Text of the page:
“We were gone last week. How have you been?” a friend asked at our parent-child class. Not friend exactly, really more of an acquaintance, but we’ve overlapped in so many of these weekly classes over the past two years that we both thrill at seeing a familiar face and the chance for some adult conversation.
I froze. There’s no other way to describe it. I stood there at least six seconds too long, well past the time required by social norms to give a reasonable answer. My mind raced. .
We haven’t seen each other in two weeks. How have I been? “Fine” doesn’t exactly sum it all up. Or maybe it does. Let’s see, Monday I mostly yelled, as I dealt with everything from negotiations over getting ready in the morning to cleaning crayon off the walls. Tuesday my devils turned into angels who remembered how to play together nicely and got dressed without prompting them 482 times. We’re doing okay so far today. I mean, it’s only 9:00 and we made it on time. But that’s this week. What did we even do last week? Did we do things? Well, I did completely forget about my own dentist appointment. Like it just didn’t even register that I was supposed to go. That was a low moment. I feel like we did something over the weekend, though. Didn’t we? Why can’t I even think of something — anything — we did just three days ago?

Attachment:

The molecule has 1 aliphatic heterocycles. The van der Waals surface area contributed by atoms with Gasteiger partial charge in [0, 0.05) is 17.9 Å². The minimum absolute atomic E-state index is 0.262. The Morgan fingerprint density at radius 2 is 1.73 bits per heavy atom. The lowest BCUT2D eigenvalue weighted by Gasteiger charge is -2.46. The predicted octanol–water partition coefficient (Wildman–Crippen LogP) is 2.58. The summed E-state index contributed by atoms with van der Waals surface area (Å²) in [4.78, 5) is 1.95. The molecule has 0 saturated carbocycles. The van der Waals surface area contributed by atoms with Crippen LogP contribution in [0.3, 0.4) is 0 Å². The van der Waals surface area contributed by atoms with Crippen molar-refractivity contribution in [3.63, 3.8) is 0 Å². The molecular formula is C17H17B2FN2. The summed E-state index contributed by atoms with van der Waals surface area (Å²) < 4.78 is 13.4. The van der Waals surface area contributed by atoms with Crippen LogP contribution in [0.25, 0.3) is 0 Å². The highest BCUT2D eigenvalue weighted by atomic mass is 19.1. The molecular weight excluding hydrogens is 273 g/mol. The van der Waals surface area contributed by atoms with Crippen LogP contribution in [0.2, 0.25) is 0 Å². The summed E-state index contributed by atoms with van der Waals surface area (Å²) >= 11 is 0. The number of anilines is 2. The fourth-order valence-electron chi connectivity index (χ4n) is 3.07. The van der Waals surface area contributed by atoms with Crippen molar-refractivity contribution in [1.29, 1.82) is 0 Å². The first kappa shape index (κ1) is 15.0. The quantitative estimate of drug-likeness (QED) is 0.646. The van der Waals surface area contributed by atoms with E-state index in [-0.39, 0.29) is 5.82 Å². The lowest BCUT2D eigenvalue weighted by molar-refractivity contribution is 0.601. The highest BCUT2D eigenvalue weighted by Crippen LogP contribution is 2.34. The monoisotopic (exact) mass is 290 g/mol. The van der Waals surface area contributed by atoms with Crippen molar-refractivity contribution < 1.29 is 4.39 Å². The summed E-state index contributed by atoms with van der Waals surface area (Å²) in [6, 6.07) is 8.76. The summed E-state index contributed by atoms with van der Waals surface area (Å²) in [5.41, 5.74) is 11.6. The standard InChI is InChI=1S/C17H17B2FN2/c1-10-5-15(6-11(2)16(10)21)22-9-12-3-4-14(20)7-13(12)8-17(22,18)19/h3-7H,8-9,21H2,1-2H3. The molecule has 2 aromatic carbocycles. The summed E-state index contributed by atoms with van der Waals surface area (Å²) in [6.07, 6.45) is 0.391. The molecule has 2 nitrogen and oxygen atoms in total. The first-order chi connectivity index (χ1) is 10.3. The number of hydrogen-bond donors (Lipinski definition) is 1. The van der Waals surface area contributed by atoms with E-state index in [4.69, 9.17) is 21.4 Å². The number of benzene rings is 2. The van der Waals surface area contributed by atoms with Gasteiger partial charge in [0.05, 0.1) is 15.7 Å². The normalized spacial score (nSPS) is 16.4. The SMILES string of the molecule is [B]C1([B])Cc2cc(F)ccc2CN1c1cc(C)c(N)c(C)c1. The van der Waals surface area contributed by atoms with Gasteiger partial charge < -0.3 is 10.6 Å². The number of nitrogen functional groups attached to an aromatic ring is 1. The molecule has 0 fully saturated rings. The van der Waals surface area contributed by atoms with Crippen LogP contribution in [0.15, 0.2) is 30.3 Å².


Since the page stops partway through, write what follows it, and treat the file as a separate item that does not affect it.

She laughed. Apparently she recognized the look of confusion as I tried to harness my swirling thoughts. “Sorry!” she laughed in sympathy, “That’s not really a fair question for a parent!”
The same frozen response happens when Tyson comes downstairs, done with work for the day. He’s learned not to ask such general questions as, “How was today?” or “What did you do today?” or even “Did you have a good day?” The first elicits either a muttered “fine” or a torrent of emotions, the second fries my brain (What did we do today?!? For the love!), and the third can find me just as tongue-tied. I mean, define “good.” Everyone was fed, I didn’t completely fly off the handle, and nobody landed in the ER (except the one time they did), so that counts as “good”, right?